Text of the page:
Central Interceptor e-trucks hit the road

In News3 MinutesBy NZ Trucking magazineMarch 30, 2023

Watercare has officially launched three new electric tipper trucks for the $1.2 billion Central Interceptor project.

The trucks, which will operate at a work site in Mangere, are the first of their kind in New Zealand.

The e-trucks were manufactured by Chinese e-truck manufacturer XCMG. After extensive testing in Auckland, the trucks were sent to Rotorua where a truck trailer manufacturer designed and installed the tipper bodies.

The e-trucks can each transport up to 13 tonnes of material, with an average range of 200km.

They are powered by a single 180kg battery and charging takes 90 minutes, or the batteries can be swapped in around 10 minutes. The trucks have a tare of 13,400kg (unloaded) and produce 79% less CO2 emissions compared with their diesel counterparts.

Over the next four years, the trucks are projected to transport 66,000 tonnes of spoil and reduce at least 306 tonnes of CO2-e (the equivalent of driving from Cape Reinga to Bluff more than 800 times). For every 100,000km travelled, around 50,000 litres of diesel will be saved.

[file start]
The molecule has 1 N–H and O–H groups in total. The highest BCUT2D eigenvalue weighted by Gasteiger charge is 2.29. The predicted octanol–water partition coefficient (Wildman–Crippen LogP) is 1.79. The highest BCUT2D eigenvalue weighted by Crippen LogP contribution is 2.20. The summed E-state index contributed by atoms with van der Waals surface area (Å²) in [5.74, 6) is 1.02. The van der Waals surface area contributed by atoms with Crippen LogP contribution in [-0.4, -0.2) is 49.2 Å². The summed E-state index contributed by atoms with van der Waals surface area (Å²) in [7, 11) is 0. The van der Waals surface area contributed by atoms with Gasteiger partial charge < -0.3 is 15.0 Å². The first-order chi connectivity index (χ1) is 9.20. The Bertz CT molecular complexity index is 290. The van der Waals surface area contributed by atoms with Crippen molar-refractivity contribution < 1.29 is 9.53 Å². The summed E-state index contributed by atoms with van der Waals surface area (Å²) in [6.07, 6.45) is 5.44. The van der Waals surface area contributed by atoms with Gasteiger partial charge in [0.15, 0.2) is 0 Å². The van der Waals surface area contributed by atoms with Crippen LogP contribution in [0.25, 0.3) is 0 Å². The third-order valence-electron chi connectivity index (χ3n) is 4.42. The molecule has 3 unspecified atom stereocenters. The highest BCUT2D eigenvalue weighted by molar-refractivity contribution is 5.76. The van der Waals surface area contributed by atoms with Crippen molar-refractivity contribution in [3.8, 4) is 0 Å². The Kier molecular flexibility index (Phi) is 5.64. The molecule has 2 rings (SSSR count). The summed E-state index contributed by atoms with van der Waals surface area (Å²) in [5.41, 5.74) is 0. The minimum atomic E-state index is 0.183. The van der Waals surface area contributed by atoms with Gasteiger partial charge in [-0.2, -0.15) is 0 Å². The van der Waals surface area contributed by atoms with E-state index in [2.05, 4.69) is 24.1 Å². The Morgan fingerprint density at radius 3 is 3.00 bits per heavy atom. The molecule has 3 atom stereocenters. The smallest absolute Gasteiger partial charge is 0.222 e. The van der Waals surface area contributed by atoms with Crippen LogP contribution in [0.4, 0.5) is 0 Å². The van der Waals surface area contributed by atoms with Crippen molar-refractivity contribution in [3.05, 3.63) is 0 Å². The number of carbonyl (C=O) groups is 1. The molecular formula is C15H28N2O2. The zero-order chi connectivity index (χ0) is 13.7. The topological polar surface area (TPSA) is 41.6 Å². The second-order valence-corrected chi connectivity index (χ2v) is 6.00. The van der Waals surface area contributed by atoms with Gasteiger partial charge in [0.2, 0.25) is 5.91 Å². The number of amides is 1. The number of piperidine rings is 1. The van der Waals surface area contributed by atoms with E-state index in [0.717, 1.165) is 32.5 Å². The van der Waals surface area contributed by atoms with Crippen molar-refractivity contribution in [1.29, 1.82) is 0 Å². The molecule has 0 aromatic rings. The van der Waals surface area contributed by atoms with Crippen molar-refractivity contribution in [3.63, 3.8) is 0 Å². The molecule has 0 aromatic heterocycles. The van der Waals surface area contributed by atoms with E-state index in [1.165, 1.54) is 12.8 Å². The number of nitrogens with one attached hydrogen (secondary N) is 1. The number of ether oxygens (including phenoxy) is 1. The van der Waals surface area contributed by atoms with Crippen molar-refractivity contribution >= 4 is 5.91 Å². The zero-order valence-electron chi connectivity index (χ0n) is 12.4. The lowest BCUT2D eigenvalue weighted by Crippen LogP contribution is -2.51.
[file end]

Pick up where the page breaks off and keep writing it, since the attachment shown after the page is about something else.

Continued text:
The 14.7km Central Interceptor wastewater tunnel will improve the health of central Auckland waterways by significantly reducing wet-weather overflows. Since January 2023, the e-trucks have been transporting excavated material from tunnel and shaft sites to Puketutu Island, where Watercare is carrying out a rehabilitation project at a former quarry.

Electric vehicles were introduced to the Central Interceptor’s passenger fleet in 2019. Central Interceptor executive programme director Shayne Cunis said the e-trucks make up an exciting addition to the project’s overall sustainability strategy.

“This is a stand-out project in terms of safety, expertise and benefiting the environment.

“The e-trucks will not only provide huge carbon savings through zero emissions, but residents living alongside some of our 16 construction sites will benefit hugely from having almost silent truck movements. Being a good neighbour is very important to us,” he said.

The Central Interceptor project is being delivered by Ghella Abergeldie JV (GAJV) and they received $500,000 in co-funding from the Energy Efficiency and Conservation Authority under the Government’s new-look Low Emission Transport Fund.

“Getting the trucks here has been a long process. The global pandemic certainly got in the way, but we’re thrilled they’re finally here and on the road,” said GAJV social responsibility manager, Sandra Edward

“We’re very excited by some of the specific design features such as reversing cameras and bin cameras, as well as an automatic tarp cover that slides over the top of the material for the journey to the tip site.”